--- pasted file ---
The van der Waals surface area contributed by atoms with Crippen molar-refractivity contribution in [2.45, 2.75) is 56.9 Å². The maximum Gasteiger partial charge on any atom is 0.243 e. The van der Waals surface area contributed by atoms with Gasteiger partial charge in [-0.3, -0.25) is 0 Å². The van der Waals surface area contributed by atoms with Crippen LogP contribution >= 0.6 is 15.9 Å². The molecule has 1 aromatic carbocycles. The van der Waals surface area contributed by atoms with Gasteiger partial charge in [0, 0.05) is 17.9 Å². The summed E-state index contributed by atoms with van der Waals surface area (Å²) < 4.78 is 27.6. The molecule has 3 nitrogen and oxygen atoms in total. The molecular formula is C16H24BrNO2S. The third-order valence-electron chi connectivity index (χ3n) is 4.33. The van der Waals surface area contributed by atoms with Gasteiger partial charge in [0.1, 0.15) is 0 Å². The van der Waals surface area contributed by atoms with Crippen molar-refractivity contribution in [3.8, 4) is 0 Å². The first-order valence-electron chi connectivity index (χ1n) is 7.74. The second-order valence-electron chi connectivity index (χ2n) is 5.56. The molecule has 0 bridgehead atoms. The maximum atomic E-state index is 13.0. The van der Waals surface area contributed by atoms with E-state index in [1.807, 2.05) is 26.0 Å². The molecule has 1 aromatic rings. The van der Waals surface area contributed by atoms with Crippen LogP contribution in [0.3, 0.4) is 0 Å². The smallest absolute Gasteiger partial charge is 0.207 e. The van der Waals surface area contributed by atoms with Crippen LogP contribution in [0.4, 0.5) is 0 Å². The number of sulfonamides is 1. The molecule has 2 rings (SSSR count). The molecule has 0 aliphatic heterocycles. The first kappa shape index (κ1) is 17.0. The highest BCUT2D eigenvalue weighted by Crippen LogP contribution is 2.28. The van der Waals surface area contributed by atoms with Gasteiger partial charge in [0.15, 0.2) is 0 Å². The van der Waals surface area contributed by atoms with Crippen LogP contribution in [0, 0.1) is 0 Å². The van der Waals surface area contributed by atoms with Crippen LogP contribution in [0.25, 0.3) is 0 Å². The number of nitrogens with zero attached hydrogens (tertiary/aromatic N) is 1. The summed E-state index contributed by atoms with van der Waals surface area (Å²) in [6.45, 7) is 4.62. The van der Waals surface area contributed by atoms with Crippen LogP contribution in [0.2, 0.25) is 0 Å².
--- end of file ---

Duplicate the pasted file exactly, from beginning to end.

The van der Waals surface area contributed by atoms with Crippen molar-refractivity contribution in [2.45, 2.75) is 56.9 Å². The maximum Gasteiger partial charge on any atom is 0.243 e. The van der Waals surface area contributed by atoms with Gasteiger partial charge in [-0.3, -0.25) is 0 Å². The van der Waals surface area contributed by atoms with Crippen LogP contribution >= 0.6 is 15.9 Å². The molecule has 1 aromatic carbocycles. The van der Waals surface area contributed by atoms with Gasteiger partial charge in [0, 0.05) is 17.9 Å². The summed E-state index contributed by atoms with van der Waals surface area (Å²) < 4.78 is 27.6. The molecule has 3 nitrogen and oxygen atoms in total. The molecular formula is C16H24BrNO2S. The third-order valence-electron chi connectivity index (χ3n) is 4.33. The van der Waals surface area contributed by atoms with Gasteiger partial charge in [0.1, 0.15) is 0 Å². The van der Waals surface area contributed by atoms with Crippen molar-refractivity contribution in [3.8, 4) is 0 Å². The first-order valence-electron chi connectivity index (χ1n) is 7.74. The second-order valence-electron chi connectivity index (χ2n) is 5.56. The molecule has 0 bridgehead atoms. The maximum atomic E-state index is 13.0. The van der Waals surface area contributed by atoms with E-state index in [1.807, 2.05) is 26.0 Å². The molecule has 1 aromatic rings. The van der Waals surface area contributed by atoms with Crippen LogP contribution in [0.3, 0.4) is 0 Å². The smallest absolute Gasteiger partial charge is 0.207 e. The van der Waals surface area contributed by atoms with Crippen LogP contribution in [0.4, 0.5) is 0 Å². The number of sulfonamides is 1. The molecule has 2 rings (SSSR count). The molecule has 0 aliphatic heterocycles. The first kappa shape index (κ1) is 17.0. The highest BCUT2D eigenvalue weighted by Crippen LogP contribution is 2.28. The van der Waals surface area contributed by atoms with Gasteiger partial charge in [0.15, 0.2) is 0 Å². The van der Waals surface area contributed by atoms with Crippen LogP contribution in [0, 0.1) is 0 Å². The van der Waals surface area contributed by atoms with Crippen LogP contribution in [0.25, 0.3) is 0 Å². The number of nitrogens with zero attached hydrogens (tertiary/aromatic N) is 1. The summed E-state index contributed by atoms with van der Waals surface area (Å²) in [6.45, 7) is 4.62. The van der Waals surface area contributed by atoms with Crippen LogP contribution in [0.2, 0.25) is 0 Å².